In Search of Kafka — A High Tech, Comical Thriller

Excerpt from Novel

by Russell Dyer
published:  sep 15, 2015;  revised:  nov 21, 2017;  readers in past month:  757

The text below is an excerpt from the second chapter of the novel, I Have No Friends. The novel starts sadly, with the main character, Lena having just lost her baby when she was three months pregnant. In these first pages of the book, the tone is more somber and reflective. The story becomes much more animated, though, and includes more dialog shortly after this scene. However, I think you might enjoy reading this bit.

The next morning, on the third day back home from the hospital, she decided to deal with the baby clothes and other things she had purchased in preparation for the arrival of her daughter. She hadn’t bought many things, just some clothes—a blouse, a one-piece pajama, and a dress—a rattle, a small spoon with a rubber coating over the bowl—it had a smiling Minnie Mouse shape on the handle—and a bib that says, “Mommy’s Princess.” She knew she was silly buying things for the baby so soon in the pregnancy, but she was secretively excited about having a baby.

She placed the items on her dining table, in front of a bouquet of flowers her boss had sent her. She could smell their sweetness as she stood there. She smiled briefly. She took a small paper bag with flat paper handles, but no writing or logo on the sides, and carefully folded the clothes and placed them in the bag. She intended to donate them to charity for some poor baby to use.

She considered as she bagged these things whether there were poor babies, poor newborns. What did money matter to an infant? Still, she was going to give them to charity since she knew she wouldn’t get pregnant again—at least not any time soon. She had sworn off relationships for two years.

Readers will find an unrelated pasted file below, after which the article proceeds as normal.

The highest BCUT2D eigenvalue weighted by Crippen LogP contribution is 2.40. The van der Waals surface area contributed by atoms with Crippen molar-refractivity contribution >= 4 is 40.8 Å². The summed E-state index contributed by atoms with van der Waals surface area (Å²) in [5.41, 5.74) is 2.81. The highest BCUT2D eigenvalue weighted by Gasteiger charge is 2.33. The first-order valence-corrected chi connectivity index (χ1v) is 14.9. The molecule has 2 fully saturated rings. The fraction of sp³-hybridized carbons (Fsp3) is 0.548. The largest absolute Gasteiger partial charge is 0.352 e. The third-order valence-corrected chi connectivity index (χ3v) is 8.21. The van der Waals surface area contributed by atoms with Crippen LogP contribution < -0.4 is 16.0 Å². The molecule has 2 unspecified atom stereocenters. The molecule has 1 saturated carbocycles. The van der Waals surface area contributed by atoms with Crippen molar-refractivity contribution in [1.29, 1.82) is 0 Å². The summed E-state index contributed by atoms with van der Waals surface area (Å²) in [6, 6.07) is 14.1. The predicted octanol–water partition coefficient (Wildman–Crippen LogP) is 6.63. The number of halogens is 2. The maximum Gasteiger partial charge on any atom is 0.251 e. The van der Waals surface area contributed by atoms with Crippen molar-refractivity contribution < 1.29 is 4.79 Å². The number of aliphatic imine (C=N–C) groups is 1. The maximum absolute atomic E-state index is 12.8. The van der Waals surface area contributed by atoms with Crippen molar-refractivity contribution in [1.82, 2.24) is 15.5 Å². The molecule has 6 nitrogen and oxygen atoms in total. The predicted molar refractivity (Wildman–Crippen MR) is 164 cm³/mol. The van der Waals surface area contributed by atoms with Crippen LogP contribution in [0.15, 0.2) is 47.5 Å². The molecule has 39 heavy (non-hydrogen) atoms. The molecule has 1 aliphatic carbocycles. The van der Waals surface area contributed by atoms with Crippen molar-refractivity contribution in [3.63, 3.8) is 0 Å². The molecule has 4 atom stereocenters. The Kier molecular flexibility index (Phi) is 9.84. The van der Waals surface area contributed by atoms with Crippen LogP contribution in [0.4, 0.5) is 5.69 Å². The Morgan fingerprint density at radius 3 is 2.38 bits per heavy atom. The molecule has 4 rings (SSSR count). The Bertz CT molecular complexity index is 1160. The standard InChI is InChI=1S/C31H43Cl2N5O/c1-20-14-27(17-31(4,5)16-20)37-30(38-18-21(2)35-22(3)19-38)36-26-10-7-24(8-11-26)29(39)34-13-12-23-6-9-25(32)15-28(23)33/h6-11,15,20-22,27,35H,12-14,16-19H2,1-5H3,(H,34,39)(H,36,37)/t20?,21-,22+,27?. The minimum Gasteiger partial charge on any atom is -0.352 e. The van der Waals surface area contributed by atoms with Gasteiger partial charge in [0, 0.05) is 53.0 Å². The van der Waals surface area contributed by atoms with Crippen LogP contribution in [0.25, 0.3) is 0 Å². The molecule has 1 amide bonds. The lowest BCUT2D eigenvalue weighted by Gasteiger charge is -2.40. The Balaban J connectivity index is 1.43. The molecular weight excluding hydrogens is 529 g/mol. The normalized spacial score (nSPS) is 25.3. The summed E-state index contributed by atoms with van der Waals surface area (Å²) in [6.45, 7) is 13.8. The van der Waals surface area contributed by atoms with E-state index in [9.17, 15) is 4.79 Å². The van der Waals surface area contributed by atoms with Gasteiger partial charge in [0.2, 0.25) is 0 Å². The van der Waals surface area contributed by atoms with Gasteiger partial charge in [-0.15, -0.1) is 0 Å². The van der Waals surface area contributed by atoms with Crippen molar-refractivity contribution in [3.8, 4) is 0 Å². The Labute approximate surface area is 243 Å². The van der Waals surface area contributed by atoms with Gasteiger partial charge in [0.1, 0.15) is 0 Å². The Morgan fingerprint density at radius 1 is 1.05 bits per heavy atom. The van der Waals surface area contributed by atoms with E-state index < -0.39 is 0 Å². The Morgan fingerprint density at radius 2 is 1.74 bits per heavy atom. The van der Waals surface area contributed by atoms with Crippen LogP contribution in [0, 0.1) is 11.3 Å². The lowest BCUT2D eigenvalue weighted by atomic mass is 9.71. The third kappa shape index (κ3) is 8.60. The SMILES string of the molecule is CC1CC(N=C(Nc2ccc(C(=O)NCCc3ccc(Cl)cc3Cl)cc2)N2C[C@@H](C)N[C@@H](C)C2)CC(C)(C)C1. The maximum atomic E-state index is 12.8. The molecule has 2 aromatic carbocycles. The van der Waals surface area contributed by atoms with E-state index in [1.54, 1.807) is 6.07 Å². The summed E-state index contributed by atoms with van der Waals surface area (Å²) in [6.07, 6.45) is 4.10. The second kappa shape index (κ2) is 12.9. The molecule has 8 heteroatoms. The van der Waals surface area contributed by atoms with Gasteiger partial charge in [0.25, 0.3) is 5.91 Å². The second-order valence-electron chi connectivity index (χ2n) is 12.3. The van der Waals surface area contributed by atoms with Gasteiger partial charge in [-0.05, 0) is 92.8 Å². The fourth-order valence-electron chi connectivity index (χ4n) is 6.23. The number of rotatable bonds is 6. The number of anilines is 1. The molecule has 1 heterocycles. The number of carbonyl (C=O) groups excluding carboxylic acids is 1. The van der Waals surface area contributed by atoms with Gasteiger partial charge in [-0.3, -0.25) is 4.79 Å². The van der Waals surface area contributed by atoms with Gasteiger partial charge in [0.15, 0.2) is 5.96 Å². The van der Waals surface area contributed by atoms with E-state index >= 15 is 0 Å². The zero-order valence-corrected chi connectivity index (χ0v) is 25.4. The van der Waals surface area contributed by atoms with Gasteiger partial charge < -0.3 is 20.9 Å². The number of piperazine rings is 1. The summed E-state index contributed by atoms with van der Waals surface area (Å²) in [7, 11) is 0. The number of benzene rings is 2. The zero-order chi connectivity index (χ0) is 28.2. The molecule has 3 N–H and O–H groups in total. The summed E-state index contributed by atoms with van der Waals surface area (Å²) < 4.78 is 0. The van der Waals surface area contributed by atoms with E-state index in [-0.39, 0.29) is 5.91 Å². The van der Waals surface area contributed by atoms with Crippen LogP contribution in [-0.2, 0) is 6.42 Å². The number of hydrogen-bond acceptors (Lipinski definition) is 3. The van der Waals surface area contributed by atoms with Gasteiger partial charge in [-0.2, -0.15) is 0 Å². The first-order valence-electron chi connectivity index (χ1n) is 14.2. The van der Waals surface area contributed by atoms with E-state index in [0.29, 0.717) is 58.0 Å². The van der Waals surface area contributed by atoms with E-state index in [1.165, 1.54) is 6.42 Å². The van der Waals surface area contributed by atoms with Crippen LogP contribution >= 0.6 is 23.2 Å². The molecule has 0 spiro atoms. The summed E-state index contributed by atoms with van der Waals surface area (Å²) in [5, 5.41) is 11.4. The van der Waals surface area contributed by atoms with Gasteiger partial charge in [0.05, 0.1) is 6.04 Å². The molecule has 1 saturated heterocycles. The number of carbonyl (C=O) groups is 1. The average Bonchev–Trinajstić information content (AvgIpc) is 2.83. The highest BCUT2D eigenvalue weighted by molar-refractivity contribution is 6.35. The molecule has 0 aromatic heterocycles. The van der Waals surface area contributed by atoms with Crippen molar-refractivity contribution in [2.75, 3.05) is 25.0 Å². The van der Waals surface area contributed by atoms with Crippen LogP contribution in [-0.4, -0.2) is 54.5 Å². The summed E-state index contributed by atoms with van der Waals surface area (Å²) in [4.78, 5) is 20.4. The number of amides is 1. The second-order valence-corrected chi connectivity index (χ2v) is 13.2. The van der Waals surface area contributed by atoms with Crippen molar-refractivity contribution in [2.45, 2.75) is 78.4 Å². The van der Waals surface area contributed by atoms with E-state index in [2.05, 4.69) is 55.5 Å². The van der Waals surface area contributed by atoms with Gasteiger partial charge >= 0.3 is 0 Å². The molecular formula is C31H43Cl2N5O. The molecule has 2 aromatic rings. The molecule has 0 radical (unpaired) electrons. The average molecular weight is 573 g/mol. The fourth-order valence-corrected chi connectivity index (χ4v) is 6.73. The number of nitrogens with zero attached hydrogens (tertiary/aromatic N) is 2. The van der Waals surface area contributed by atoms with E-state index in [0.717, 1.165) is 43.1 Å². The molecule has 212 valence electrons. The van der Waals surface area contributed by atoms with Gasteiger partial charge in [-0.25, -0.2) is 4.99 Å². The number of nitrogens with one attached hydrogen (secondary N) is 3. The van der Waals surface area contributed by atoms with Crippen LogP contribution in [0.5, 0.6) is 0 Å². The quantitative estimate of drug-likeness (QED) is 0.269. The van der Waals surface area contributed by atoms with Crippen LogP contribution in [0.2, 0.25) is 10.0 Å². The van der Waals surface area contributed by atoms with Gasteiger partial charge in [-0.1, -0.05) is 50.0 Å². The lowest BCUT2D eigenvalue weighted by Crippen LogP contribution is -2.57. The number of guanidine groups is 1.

As she put the bib in the bag, she wondered if she might one day see some child wearing these clothes, if she might unknowingly take a picture at the park of that child with a poverty stricken mother, maybe wearing the “Mommy’s Princess” bib, being fed with the Minnie Mouse spoon. In the grand spiritual scheme of reality she pondered if that girl would be hers, would contain the reincarnated spirit of her lost daughter. She abruptly stopped these thoughts and reminded herself that she doesn’t believe in such things as she tossed the spoon and rattle into the bag.

She began to fold the top of the bag, but hesitated after a moment. She opened it again and removed the spoon. She decided to keep it as something that belonged to her daughter, even if her daughter had never held it or used it, as a memento. It was her daughter’s spoon. She respected that and her. But there was something else to this decision.

Although she had never wanted a baby, she had come to like the idea that she would have a daughter. She intended to love her very much. They would have been the best of friends. Maybe she would never marry or have a long-term relationship with a man, or even have any true friends, but she would have had a daughter whom she would have loved and would have loved her. They would have been like the Gilmore Girls—she had always liked that television show. When she used to watch it as a girl, she identified with the daughter, Rory: she and Rory both had simple good looks; they both were intelligent and level headed. However, Rory had one thing she didn’t have, but she wanted: Rory’s mother was funny and her best friend. Lena had planned to be her daughter’s best friend and had thought that nothing would take her daughter away from her. Even though she had to let go of her daughter’s body before she had even been born, she didn’t have to let go of the dream, the spirit, the hope.

She would keep the Minnie Mouse spoon somewhere close to her, to feed her hope that one day, maybe years later, her daughter would come back to her, not materialize as someone else’s child—her daughter would never forsake her like that—but as her daughter, with Lena, where she belonged: they would be together. That, she determined, was her belief—her religion.